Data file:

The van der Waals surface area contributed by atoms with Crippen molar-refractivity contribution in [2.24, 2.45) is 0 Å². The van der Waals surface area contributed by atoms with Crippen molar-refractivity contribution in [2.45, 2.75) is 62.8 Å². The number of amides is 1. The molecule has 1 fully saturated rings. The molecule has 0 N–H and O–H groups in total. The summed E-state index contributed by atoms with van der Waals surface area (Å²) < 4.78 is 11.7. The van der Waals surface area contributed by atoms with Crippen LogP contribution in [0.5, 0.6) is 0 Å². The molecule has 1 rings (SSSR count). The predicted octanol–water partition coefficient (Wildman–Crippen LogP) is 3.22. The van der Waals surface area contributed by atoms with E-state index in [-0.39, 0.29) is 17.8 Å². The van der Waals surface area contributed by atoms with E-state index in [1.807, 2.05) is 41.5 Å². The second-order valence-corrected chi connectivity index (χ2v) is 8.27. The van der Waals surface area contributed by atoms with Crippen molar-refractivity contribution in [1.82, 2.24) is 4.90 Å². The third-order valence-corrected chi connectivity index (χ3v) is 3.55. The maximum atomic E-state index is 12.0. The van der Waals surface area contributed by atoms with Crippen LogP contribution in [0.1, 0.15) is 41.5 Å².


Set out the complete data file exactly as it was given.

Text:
The van der Waals surface area contributed by atoms with Crippen molar-refractivity contribution in [2.24, 2.45) is 0 Å². The van der Waals surface area contributed by atoms with Crippen molar-refractivity contribution in [2.45, 2.75) is 62.8 Å². The number of amides is 1. The molecule has 1 fully saturated rings. The molecule has 0 N–H and O–H groups in total. The summed E-state index contributed by atoms with van der Waals surface area (Å²) < 4.78 is 11.7. The van der Waals surface area contributed by atoms with Crippen LogP contribution in [0.5, 0.6) is 0 Å². The molecule has 1 rings (SSSR count). The predicted octanol–water partition coefficient (Wildman–Crippen LogP) is 3.22. The van der Waals surface area contributed by atoms with E-state index in [-0.39, 0.29) is 17.8 Å². The van der Waals surface area contributed by atoms with E-state index in [1.807, 2.05) is 41.5 Å². The second-order valence-corrected chi connectivity index (χ2v) is 8.27. The van der Waals surface area contributed by atoms with Crippen molar-refractivity contribution in [1.82, 2.24) is 4.90 Å². The third-order valence-corrected chi connectivity index (χ3v) is 3.55. The maximum atomic E-state index is 12.0. The van der Waals surface area contributed by atoms with Crippen LogP contribution in [0.1, 0.15) is 41.5 Å².